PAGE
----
header image
Home arrow Historical Documents arrow Troubles and Divisions arrow Whole Man Doctrine Explained
Whole Man Doctrine Explained PDF Print E-mail
Written by Administrator   


Copied from "A Church In The Vale -- The Story Of Valley Springs" by Mabel Osbourn

Whole Man Doctrine - San Antonio and Temple Councils - 1913, 1914

A misunderstanding, centering around Elder J. S. Newman of Mineral Springs Church in Somerville County, Texas, arose over what was termed the "Whole Man Doctrine" wherein some advocated that man is changed in his entirety in regeneration, and eventually the Baptists were divided throughout the state of Texas. In October 1913, Valley Springs Church formally withdrew from Mineral Springs Church for a charge she had made against one of our members, Elder S. N. Redford; and which after a lengthy correspondence requesting it, Mineral Springs Church would neither sustain by proof nor withdraw.

Two attempts were made by councils to reach an understanding and so avoid a division of the Baptists, and in both councils Valley Springs Church represented. In the San Antonio Council, December 1913, which was called mainly to adjust a point of order, Brethren H. A. Joiner and J. P. Nixon were sent as counselors from Valley Springs. The division in San Antonio Church (the two sides being called the Webb and Blackwell factions) grew out of a difference over a letter from Mineral Springs Church defending Elder Newman who was then accused of advocating the Whole Man Doctrine. Points observed in the San Antonio Council, which was called by both sides, were as follows:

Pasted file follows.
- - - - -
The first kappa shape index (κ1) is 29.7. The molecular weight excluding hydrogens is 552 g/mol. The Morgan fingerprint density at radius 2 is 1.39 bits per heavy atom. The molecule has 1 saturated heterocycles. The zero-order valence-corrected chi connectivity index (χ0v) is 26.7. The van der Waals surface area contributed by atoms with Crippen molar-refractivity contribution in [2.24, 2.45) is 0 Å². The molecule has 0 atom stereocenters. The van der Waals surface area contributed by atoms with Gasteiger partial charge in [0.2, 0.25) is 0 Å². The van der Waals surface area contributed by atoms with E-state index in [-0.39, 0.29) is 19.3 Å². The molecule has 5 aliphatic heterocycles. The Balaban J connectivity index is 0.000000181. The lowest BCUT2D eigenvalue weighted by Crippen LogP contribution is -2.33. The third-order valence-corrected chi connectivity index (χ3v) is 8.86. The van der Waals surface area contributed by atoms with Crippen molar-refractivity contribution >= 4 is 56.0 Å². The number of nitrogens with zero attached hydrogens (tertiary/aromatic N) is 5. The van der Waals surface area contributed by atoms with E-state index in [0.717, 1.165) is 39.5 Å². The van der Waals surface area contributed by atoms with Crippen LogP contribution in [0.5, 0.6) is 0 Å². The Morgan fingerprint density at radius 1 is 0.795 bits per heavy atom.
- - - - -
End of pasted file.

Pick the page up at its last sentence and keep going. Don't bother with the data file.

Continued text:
1. That San Antonio Church was right in insisting that if Mineral Springs Church held any grievance against San Antonio Church, she (Mineral Springs) should herself go to San Antonio Church with it.

2. That the church was in order to receive a Brother Harmon into their midst.

3. That the objections of Elder A. G. Blackwell concerning the reception of members at the June meeting were out of order.

4. That, in as much as the Conference of June meeting closed in utter confusion, the church was under obligation to rectify this before taking up other business and hence erred in having the called meeting in June for the purpose for which it was called.

The point upon which the messengers divided was "That the act of San Antonio church in the exclusion of Elder A. G. Blackwell and his followers was legal and orderly. Messengers representing twenty churches said this was right and messengers from twelve said it was wrong. Seven of these churches, after agreeing on four of the five points, and disagreeing on the fifth, took it on themselves to go to San Antonio and outline a procedure for peace which was unacceptable to the Webb faction, and so they were set aside as cut off by the seven churches. At their January (1914) Conference, Valley Springs Church adopted the findings of the San Antonio Council, and also the Biggs Proposition for Peace.

Last Updated ( Thursday, 26 July 2007 )
< Previous   Next >


The Primitive or Old School Baptists cling to the doctrines and practices held by Baptist Churches throughout America at the close of the Revolutionary War. This site is dedicated to providing access to our rich heritage, with both historic and contemporary writings.